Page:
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Old 12-11-2010, 02:02 PM
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Question Canning Question...



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Maybe I missed the answer to my question during my search...if so, I appoligize.

I can food straight from my garden. I am wanting to learn how to can meats, since I also butcher my own beef, pork, chicken, and supplement them with wild game. I do NOT use a presure canner, so at this time, I either freeze or dehydrate certain veggies and all meats.

I do not want a presure canner. I do it all with the water bath method. What do I need to add or do to the low acid veggies and the meats to be ablbe to water bath can them? What do I add, and how much do I add?

ANY advice on this would be GREATLY appreciated! Thanks all!!
Old 12-11-2010, 03:21 PM
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DinkyJean, you can not can anything low acid without pressure canning. You need the high temps from the pressure canner to kill bacteria so that what you can doesn't spoil.

I use a pressure canner and single burner that uses propane, outside of course, to can my vegies, meats and beans.
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Old 12-11-2010, 03:24 PM
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Quote:
Originally Posted by wyldflwr View Post
DinkyJean, you can not can anything low acid without pressure canning. You need the high temps from the pressure canner to kill bacteria so that what you can doesn't spoil.

I use a pressure canner and single burner that uses propane, outside of course, to can my vegies, meats and beans.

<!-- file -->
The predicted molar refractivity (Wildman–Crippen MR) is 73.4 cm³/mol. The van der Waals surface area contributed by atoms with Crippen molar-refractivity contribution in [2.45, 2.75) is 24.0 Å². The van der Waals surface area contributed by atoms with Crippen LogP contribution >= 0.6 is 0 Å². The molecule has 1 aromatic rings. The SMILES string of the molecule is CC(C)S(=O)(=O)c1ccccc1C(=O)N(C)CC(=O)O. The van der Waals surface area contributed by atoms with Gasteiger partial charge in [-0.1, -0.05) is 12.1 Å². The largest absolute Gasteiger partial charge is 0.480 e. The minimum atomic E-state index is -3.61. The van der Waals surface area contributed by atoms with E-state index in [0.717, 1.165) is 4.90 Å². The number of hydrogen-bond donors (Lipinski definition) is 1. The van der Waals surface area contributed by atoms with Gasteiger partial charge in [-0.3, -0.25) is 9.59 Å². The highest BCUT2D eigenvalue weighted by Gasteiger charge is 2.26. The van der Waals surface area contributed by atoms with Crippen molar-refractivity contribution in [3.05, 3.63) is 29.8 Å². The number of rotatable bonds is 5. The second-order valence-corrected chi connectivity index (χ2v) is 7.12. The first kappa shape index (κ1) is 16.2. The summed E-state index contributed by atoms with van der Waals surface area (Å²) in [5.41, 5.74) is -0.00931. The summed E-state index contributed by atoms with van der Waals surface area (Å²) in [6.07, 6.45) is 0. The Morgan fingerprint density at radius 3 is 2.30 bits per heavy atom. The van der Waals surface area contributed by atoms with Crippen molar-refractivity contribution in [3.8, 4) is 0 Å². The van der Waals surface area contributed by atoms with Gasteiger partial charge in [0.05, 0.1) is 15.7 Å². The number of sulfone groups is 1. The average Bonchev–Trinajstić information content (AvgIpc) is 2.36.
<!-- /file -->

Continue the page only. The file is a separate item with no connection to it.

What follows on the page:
+1. This is the right answer. Don't mess around. Use a pressure cooker for canning low acid foods. Period.
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Old 12-11-2010, 03:26 PM
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we only use the water bath for making jams and jellies for veggies and such we use a pressure canner nothing will ruin your day like a good dose of botulism
Old 12-11-2010, 03:49 PM
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Quote:
Originally Posted by Dinkyjean View Post
Maybe I missed the answer to my question during my search...if so, I appoligize.

I can food straight from my garden. I am wanting to learn how to can meats, since I also butcher my own beef, pork, chicken, and supplement them with wild game. I do NOT use a presure canner, so at this time, I either freeze or dehydrate certain veggies and all meats.

I do not want a presure canner. I do it all with the water bath method. What do I need to add or do to the low acid veggies and the meats to be ablbe to water bath can them? What do I add, and how much do I add?

ANY advice on this would be GREATLY appreciated! Thanks all!!
I learned to can meat a couple months ago. I watched Michigansnowpony on Youtube and I followed her advice. I have a video about canning venison and pork, I'm Gypsymoonfarm there also.

It is scary at first but if you try it twice you will never look back. It's very rewarding to be able to see all those jars of meat on the shelf and it makes cooking for the family on a workday much easier.

I got my canner cheaply at the Salvation Army. It has it's own quirks but it works fine. You could buy one online or at most superstores.
Old 12-11-2010, 03:51 PM
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OK...thanks for the info...now that creates another set of questions for you.

Where can I find a listing of temps and times for presure canning, and is this something I can do on my wood burning stove? What brand would you recommend and how would be the easiest way for me to learn how to use this thing properly?
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Old 12-11-2010, 03:54 PM
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http://www.survivalistboards.com/sho...t=home+canning
Old 12-11-2010, 03:55 PM
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Originally Posted by Dinkyjean View Post